ICE Issue 9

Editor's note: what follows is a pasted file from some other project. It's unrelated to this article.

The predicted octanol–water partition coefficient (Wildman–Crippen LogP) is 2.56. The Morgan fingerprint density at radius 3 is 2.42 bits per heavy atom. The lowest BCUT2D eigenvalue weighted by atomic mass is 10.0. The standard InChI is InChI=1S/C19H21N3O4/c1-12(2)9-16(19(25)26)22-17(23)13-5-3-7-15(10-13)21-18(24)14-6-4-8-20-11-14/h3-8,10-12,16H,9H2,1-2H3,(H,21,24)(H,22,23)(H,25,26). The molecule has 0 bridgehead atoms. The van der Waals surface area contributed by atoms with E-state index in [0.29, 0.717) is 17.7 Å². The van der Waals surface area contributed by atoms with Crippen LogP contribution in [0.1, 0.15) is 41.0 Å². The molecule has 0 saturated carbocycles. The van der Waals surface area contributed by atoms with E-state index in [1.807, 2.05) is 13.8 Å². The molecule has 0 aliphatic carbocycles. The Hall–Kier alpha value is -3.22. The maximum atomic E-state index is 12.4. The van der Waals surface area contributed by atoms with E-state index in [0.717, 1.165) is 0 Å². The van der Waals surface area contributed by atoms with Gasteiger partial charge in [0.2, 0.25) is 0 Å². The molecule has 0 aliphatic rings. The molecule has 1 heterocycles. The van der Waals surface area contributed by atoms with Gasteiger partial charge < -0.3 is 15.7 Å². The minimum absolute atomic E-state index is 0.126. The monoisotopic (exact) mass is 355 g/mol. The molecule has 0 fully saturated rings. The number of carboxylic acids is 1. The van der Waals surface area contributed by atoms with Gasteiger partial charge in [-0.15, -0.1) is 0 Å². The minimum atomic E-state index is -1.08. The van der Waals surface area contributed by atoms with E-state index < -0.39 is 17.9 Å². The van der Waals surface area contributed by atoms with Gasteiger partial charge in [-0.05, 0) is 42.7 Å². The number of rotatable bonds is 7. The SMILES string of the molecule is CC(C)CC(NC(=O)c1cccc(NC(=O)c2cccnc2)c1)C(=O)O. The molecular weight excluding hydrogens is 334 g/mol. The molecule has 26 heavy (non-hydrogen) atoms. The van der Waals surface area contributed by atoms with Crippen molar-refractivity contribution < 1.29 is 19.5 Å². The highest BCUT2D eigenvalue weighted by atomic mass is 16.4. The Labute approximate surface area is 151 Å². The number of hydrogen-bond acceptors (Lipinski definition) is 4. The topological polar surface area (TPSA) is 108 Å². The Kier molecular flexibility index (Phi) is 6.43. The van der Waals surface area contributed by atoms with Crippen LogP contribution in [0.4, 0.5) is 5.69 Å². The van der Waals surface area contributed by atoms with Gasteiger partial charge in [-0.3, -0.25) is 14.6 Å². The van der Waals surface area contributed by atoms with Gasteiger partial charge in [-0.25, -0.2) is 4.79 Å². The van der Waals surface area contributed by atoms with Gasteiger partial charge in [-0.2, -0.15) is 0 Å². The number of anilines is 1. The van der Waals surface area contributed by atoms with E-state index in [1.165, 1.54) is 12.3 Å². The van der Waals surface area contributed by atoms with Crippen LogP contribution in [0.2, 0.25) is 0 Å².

40 The Israel Chemist and Chemical Engineer Issue 9 · January 2023 · Tevet 5783 History of Chemistry Articles understanding quadrupole spins, introducing Floquet theory to understanding and developing various experiments and improving resolution and sensitivity of solid-state NMR experiments and, in the last few years, providing insights into the important field of DNP in NMR. Shimon had fun doing science and was never shy of sharing his ideas and thoughts at any stage of a concept, whether published or not. For him, understanding an idea was important and the only key issue. The rest were all details for the sake of others. He was a great, active, and patient listener who put all at ease and treated others with a childlike innocence and unbridled laughter. I remember various conferences, including the Indian Magnetic Resonance Society meetings to which he came a few times, schools and workshops, and other gatherings where his infectious enthusiasmwould positively influence the students and others and even the on-lookers. He did not know that he was a rock star, but he was indeed one in the field of NMR and in science. The NMR community and I will definitely miss Shimon. It was indeed a privilege to have worked with him, known him a bit, and travelled and interacted with him. The dimensions of the matrices he worked with are most often boundless, and his memories with us also will remain so. Toda Raba Shimon. Silvia Pizzanelli I joined Shimon’s lab in 2002–2003 as a postdoc with a fellowship funded by the Center of Excellence on “the origin of ordering and functionality in meso-structured hybrid materials” of the Israel Science Foundation and the Italian National Research Council. During my PhD in Chemistry at Pisa University under the supervision of Carlo Alberto Veracini, I had studied liquid crystals using 2H NMR and often had come across papers by Zeev Luz and Shimon Vega. As I wished to further specialize in solid state NMR, my obvious choice was Shimon’s lab. I simply wrote him an e-mail, and he simply answered inviting me to the Weizmann Institute for a first meeting. My project dealt with the adsorption-desorption kinetics of tetra-alanine at the surface of the pores of an MCM-41 mesoporous material. I spent the first months in preparation of the sample. Since an aqueous solution of the peptide was to be inserted in the pores of MCM-41, I could not use the capillary condensation method, usually employed for the insertion of pure liquids. Therefore, I just added MCM-41 to the solution, but this method was fraught with potential it’s hard to express how much I’ll be missing him. Shimon did his best to promote my work and help me integrate into the NMR community. He made me meet people and talk at conferences, and in that sense, he went beyond the question he asked during my interview: he helped me build my career. He was conscious of his role as mentor, and I owe Shimon so many things that I hope the reader can measure the respect I, and others, have for him. P. K. Madhu Shimon Vega was an exceptionally kind and compassionate person and a scientist par excellence. My own association with Shimon as a post-doctoral fellow was from November, 1997, until May, 1999. However, our collaboration continued strongly with our last joint paper on heteronuclear spin decoupling that came out in 2017. We had very regular discussions on NMR and related science, life in general, a bit on politics, culture, and history all along until March 10, 2021, before he was admitted to hospital. Our last discussion was on the possibilities of locking half-integer quadrupole spins, one of his favorite topics, which he shared with his brother Lex. In our conversations in the second week of March 2021, Shimon also shared his pain in losing Prof Konstantin Ivanov (Kostya Ivanov) (who succumbed to Covid19 on March 5, 2021), a friend and colleague of both of us. Shimon, noted for some of the most insightful research in the area of magnetic resonance, both electron and nuclear magnetic resonance, has influenced professionally and to some extent personally the lives of many of us who have come in contact with him. This could be in the form of graduate students, post-doctoral fellows, colleagues, course students, or listeners to one of his great talks packed with science, wit, and active involvement. His enthusiasm has been often contagious and his understanding deep enough to compel chairmen of his talk sessions to give him enough time after regular sessions to explain to the particular conference audience nuances of his theoretical ideas. These were always done with a deep flair to packed audiences. Shimon was indeed one of those rare combinations of openness to new ideas with deep-rooted knowledge on sound, pen-and-paper principles, rather than pursuing transient fashions. He belonged to that genre with a great willingness to share his knowledge with others and was a restless researcher ready to question the socalled established paradigms. His inquisitiveness had always motivated his colleagues, taking the respective research to even higher levels. Of the many contributions Shimon had made, some to highlight are in the magic-angle spinning experiments in solid-state NMR, breaking the barrier into